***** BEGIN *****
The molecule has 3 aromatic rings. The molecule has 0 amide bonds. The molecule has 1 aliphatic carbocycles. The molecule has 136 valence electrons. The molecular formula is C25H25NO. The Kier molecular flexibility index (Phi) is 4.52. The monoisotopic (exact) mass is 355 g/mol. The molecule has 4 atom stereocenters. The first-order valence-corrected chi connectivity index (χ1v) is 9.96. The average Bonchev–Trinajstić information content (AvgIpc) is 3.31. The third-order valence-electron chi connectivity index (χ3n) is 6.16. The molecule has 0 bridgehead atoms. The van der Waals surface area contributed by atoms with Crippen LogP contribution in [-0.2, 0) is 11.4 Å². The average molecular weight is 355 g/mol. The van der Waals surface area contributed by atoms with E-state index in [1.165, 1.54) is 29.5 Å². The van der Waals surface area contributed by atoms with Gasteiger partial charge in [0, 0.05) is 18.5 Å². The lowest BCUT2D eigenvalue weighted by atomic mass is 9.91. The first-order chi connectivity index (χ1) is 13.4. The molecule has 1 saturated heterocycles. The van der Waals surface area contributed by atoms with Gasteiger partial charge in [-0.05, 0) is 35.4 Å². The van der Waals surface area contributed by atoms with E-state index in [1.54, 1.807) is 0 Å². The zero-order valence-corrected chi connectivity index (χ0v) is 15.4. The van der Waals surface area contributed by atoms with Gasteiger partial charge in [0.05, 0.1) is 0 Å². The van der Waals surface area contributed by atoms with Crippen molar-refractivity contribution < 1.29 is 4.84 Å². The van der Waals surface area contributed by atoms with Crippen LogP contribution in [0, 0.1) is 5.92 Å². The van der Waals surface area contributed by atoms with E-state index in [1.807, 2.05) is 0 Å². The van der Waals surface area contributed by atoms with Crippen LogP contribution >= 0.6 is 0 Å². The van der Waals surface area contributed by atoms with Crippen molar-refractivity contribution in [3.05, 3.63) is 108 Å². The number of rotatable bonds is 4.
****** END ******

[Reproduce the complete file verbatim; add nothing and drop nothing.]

The molecule has 3 aromatic rings. The molecule has 0 amide bonds. The molecule has 1 aliphatic carbocycles. The molecule has 136 valence electrons. The molecular formula is C25H25NO. The Kier molecular flexibility index (Phi) is 4.52. The monoisotopic (exact) mass is 355 g/mol. The molecule has 4 atom stereocenters. The first-order valence-corrected chi connectivity index (χ1v) is 9.96. The average Bonchev–Trinajstić information content (AvgIpc) is 3.31. The third-order valence-electron chi connectivity index (χ3n) is 6.16. The molecule has 0 bridgehead atoms. The van der Waals surface area contributed by atoms with Crippen LogP contribution in [-0.2, 0) is 11.4 Å². The average molecular weight is 355 g/mol. The van der Waals surface area contributed by atoms with E-state index in [1.165, 1.54) is 29.5 Å². The van der Waals surface area contributed by atoms with Gasteiger partial charge in [0, 0.05) is 18.5 Å². The lowest BCUT2D eigenvalue weighted by atomic mass is 9.91. The first-order chi connectivity index (χ1) is 13.4. The molecule has 1 saturated heterocycles. The van der Waals surface area contributed by atoms with Gasteiger partial charge in [-0.05, 0) is 35.4 Å². The van der Waals surface area contributed by atoms with E-state index in [1.54, 1.807) is 0 Å². The zero-order valence-corrected chi connectivity index (χ0v) is 15.4. The van der Waals surface area contributed by atoms with Gasteiger partial charge in [0.05, 0.1) is 0 Å². The van der Waals surface area contributed by atoms with Crippen molar-refractivity contribution < 1.29 is 4.84 Å². The van der Waals surface area contributed by atoms with Crippen LogP contribution in [0, 0.1) is 5.92 Å². The van der Waals surface area contributed by atoms with E-state index in [1.807, 2.05) is 0 Å². The van der Waals surface area contributed by atoms with Crippen LogP contribution >= 0.6 is 0 Å². The van der Waals surface area contributed by atoms with Crippen molar-refractivity contribution in [3.05, 3.63) is 108 Å². The number of rotatable bonds is 4.